What you need to consider is to begin to move on in your life with your daughter and to ensure that you and her can lead a good and happy life; even if this means without her mom being there. Stability is important for both of you and having regular access to social networks will prove important at helping you both to cope with what you are dealing with. If your wife wants minimal responsibility with your daughter and a divorce from you, then you are going to need to plan for this and for the possibility that both things may become a reality. I suspect that your ex-wife will turn up at some point or make contact regarding your daughter and it is important that if this happens that you get some answers to why your wife has done what she has done, whether or not she is making any preparations to come back and what the arrangements are around your divorce and access to your daughter. You cannot and should not, put your life on hold because of what she has done; otherwise you may end up waiting for a long time and missing out on opportunities of happiness.

The thing to remember is that although you may feel like it, you are not on your own and you should not have to deal with this on your own. If you are struggling then it is important that you seek help and support from your family and friends; even if this means that you need a few days to yourself to sort out what is happening. Do not struggle on your own and think that you have to, you don't. You've been hit with a situation that you did not expect and it is bound to have knocked you off your feet and knocked your confidence about the future. It is something that you will come through as a stronger person but you are going to need help. If you are struggling emotionally to cope then I would recommend that you speak to your doctor to see if there is anything that they can do in terms of therapy to help.

Remember, you are a good dad trying to support a daughter on your own; it is not easy but you can do it. You are trying to pick up the pieces that your wife has left behind and deal with the confusion that she has created and nobody expects you to be able to deal with this happily and on your own. Take a couple of days by yourself to think about the future and put arrangements in to place for you and your daughter so that you can both move on and if your wife makes contact, ask her for the answers that you need. You may never understand why she has done what she has (and maybe neither will she) but that's not important, what is, is dealing with the aftermath and looking out for yourself and your family. Do this and things will improve and your life will get back on track.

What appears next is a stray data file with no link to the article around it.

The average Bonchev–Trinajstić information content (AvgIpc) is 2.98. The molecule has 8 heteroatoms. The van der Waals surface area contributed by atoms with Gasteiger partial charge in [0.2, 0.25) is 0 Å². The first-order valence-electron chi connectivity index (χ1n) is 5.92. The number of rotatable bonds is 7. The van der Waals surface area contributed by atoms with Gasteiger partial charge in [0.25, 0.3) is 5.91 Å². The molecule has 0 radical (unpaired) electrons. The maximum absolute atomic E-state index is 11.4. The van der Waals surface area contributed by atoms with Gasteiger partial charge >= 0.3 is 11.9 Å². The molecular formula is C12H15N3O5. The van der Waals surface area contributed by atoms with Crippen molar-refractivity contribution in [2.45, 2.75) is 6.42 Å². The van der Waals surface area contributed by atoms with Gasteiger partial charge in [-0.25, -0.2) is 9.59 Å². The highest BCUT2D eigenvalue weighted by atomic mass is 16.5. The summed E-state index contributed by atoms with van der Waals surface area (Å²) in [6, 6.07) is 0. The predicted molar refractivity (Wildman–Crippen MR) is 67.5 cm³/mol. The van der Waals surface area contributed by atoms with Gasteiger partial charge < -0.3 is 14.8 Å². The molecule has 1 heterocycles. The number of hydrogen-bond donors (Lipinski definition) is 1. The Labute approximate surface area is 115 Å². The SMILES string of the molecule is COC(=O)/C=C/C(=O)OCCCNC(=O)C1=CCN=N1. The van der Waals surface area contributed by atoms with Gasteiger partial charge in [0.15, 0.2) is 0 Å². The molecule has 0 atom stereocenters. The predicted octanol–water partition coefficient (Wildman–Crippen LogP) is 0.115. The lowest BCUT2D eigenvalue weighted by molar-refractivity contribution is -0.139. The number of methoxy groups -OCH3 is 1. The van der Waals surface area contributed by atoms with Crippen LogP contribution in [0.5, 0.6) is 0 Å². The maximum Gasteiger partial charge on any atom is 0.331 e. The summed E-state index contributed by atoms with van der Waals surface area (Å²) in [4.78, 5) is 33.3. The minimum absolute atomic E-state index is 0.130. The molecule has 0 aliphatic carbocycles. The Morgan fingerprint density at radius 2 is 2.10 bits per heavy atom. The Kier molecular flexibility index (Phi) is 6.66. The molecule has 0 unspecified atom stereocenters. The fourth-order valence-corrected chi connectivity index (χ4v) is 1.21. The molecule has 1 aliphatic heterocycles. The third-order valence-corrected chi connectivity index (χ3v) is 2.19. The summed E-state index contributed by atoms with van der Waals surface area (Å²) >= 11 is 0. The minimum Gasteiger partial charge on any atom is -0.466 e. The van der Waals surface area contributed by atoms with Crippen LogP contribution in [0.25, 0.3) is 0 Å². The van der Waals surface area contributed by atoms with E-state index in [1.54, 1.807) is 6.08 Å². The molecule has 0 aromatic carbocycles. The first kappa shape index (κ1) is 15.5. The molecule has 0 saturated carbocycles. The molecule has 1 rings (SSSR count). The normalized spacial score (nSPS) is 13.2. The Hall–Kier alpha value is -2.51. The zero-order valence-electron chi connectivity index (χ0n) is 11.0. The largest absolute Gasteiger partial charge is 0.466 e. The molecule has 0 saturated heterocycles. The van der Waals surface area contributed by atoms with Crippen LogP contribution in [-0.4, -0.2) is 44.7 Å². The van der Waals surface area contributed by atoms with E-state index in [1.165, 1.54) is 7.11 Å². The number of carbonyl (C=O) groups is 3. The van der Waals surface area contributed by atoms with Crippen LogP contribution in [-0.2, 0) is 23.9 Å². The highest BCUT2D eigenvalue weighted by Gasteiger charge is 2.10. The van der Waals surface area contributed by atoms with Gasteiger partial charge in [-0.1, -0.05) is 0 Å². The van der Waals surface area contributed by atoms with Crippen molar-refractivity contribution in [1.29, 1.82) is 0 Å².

I hope that helps.  

Teenage Problems

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Daryl Taylor, BSc (Hons) Psychology, PGDip (pending certification)


My expertise covers everything and anything to do with growing up, being a teenager or a young adult or being the parent of one of the pre-described. I can cover issues on identity, sexuality, love, relationships, families, drug/alcohol abuse and anything and everything in between.


I have volunteered for for over ten years now, but even before that I was trying to use my experience to help others by working with, and even Lycos and Ask Jeeves. My experience comes from being a teenager primarily but this lead me to work with young people from the age of 13. I have worked front line, face to face and over the telephone, e-mail and webchat for a government department called Connexions UK (aimed at young people aged 13-19); as well as being student counselor in New York, a Peer Mentor, a student teacher and working for my school, college and University to help raise the aspirations of young people. My life has not been easy and I have been through my fair share of issues; so there is little that I haven't been through in reality opposed to just reading it from a book or from my academic studies. I have been featured as a case study as achieving through adversity for a number of magazines and I have featured in a couple of books on both sides of the Atlantic; even though I am UK based.

The Albert Kennedy Trust

Relationships: Cathy Senker, 2012, Raintree The Dean and Chapter Positive Nation GTEN Television Aim Higher

BSc(Hons) Psychology Post Graduate Diploma in Multidisciplinary Design Innovation Basic Counselling Skills Effective Listening Skills Mental Health First Aid

Awards and Honors
Outstanding Student achievement Adult learner's Award

Past/Present Clients Connexions Direct